Astronomers uncover the brightest quasar in the early universe

It could hold the record for being the brightest in the early universe.

Astronomers uncover the brightest quasar in the early universe
Image: Yale University

The international research team has detected the brightest quasar yet known from the period when the universe’s star-making hydrogen gas became ionized, known as “reionization.” According to astronomers, the quasar’s brightness must be the result of gravitational lensing.

Gravitational lensing is a phenomenon by which the gravity of objects closer to Earth acts as a magnifying glass to observe objects much farther away in space.

This super bright quasar is dubbed as J043947.08+163415.7- shines with light equivalent to 600 trillion suns and is located 12.8 billion light-years from Earth. Moreover, it could be the brightest in the early universe for quite some time.

Yale postdoctoral associate Fabio Pacucci said, “The detection of this particular source in the faraway universe is a major discovery for a surprising reason. For decades we thought that lensed quasars should be very common in the faraway universe, but this is the first source of this kind that we have found.”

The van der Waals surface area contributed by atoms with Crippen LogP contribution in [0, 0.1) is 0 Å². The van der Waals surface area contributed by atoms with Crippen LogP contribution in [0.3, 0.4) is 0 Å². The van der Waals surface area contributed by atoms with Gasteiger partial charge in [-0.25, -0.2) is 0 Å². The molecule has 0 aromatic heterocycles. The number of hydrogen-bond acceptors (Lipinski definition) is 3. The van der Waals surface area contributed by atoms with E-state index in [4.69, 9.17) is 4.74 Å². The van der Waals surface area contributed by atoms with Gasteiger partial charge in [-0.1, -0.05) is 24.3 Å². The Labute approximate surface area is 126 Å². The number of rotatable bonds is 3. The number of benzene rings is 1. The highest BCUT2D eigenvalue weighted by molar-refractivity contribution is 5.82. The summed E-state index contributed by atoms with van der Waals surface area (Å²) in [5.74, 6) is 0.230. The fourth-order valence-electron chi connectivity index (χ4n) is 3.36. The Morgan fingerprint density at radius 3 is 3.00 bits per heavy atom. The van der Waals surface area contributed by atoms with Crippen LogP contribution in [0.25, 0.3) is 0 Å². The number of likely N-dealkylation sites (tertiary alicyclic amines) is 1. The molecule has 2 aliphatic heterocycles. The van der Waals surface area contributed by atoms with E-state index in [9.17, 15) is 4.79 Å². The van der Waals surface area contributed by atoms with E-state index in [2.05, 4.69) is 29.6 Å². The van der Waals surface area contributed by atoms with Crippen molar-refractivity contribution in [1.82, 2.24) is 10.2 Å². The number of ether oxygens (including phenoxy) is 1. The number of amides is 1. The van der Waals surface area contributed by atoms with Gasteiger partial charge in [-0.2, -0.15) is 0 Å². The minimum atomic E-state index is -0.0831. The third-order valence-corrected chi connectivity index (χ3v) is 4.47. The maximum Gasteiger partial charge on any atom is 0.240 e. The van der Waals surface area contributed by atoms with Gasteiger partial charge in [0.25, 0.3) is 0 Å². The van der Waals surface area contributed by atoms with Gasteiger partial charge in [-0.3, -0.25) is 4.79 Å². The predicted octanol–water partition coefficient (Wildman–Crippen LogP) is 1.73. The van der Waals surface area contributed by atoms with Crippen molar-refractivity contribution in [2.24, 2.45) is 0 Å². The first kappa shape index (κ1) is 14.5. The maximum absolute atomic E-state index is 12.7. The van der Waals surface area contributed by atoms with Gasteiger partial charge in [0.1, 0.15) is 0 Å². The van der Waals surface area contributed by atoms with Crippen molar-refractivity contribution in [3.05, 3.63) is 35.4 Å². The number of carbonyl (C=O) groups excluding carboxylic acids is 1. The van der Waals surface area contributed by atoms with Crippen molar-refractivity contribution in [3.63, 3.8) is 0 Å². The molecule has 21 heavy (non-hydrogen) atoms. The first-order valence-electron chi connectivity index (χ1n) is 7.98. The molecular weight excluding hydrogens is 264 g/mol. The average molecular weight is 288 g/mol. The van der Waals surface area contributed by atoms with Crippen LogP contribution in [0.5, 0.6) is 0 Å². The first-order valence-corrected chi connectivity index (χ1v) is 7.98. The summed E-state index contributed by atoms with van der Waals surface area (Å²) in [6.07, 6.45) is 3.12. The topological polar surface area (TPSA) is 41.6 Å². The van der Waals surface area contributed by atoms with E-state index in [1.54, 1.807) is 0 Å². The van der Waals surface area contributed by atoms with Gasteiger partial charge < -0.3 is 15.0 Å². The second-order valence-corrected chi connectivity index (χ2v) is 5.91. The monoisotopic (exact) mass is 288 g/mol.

For the discovery, scientists used multiple Hawaii-based observatories in their work, including Gemini Observatory, the James Clerk Maxwell Telescope, United Kingdom Infra-Red Telescope (UKIRT), the W.M. Keck Observatory, and the Panoramic Survey Telescope and Rapid Response System (Pan-STARRS1).

Pacucci said, “This detection gives us a clue about how to find a population of ‘phantom quasars. These sources are difficult to detect, as our observations are misled by the presence of the lensing object, in-between the faraway quasar and the Earth. If they do exist, ‘phantom quasars’ could revolutionize our idea of the most ancient history of the universe.”

The discovery was announced Jan. 9 during a press conference at the 233rd meeting of the American Astronomical Society in Seattle. The lead investigator is Xiaohui Fan, Regents’ Professor of Astronomy at the University of Arizona’s Steward Observatory.